Background: High vascular flow aggravates lung damage in animal models of ventilator-induced lung injury. Positive end-expiratory pressure (PEEP) can attenuate ventilator-induced lung injury, but its continued effectiveness in the setting of antecedent lung injury is unclear. The objective of the present study was to evaluate whether the application of PEEP diminishes lung injury induced by concurrent high vascular flow and high alveolar pressures in normal lungs and in a preinjury lung model. Methods: Two series of experiments were performed. Fifteen sets of isolated rabbit lungs were randomized into three groups (n = 5): low vascular flow/low PEEP; high vascular flow/low PEEP, and high vascular flow/high PEEP. Subsequently, the same protocol was applied in an additional 15 sets of isolated rabbit lungs in which oleic acid was added to the vascular perfusate to produce mild to moderate lung injury. All lungs were ventilated with peak airway pressure of 30 cm H2O for 30 minutes. Outcome measures included frequency of gross structural failure, pulmonary hemorrhage, edema formation, changes in static compliance, pulmonary vascular resistance, and pulmonary ultrafiltration coefficient. Results: In the context of high vascular flow, application of a moderate level of PEEP reduced pulmonary rupture, edema formation, and lung hemorrhage. The protective effects of PEEP were not observed in lungs concurrently injured with oleic acid. Conclusions: Under these experimental conditions, PEEP attenuates lung injury in the setting of high vascular flow. The protective effect of PEEP is lost in a two-hit model of lung injury. Copyright © 2008 by Lippincott Williams & Wilkins.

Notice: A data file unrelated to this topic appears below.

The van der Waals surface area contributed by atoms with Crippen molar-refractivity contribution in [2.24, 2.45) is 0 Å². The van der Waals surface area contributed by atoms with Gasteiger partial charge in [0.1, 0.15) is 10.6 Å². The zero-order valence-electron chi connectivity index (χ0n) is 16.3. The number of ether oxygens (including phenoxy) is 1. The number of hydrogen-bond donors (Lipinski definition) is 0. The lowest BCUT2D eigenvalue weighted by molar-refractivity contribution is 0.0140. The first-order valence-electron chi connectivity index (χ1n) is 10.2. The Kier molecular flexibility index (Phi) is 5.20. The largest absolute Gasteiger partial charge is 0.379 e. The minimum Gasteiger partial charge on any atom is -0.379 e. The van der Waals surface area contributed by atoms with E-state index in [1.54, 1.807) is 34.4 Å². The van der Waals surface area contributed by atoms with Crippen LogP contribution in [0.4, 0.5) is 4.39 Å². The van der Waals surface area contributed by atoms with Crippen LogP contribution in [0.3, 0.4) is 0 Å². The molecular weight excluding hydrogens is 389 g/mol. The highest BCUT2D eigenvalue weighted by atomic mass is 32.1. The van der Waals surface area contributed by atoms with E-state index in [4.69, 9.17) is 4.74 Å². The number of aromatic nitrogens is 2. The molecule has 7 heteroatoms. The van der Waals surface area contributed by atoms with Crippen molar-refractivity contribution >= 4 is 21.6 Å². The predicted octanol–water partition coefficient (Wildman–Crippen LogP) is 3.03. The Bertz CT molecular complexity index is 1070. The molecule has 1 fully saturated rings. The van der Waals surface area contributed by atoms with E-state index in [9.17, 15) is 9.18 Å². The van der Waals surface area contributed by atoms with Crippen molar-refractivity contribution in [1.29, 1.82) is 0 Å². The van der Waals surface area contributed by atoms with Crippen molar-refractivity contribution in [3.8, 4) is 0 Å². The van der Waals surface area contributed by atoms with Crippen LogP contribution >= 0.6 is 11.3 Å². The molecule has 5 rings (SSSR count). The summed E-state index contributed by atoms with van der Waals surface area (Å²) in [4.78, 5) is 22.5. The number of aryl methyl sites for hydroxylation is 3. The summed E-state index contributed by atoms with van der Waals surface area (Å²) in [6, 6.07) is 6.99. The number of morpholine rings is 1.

- Acute lung injury
- Mechanical ventilation
- Positive endexpiratory pressure
- Pulmonary edema
- Pulmonary vascular flow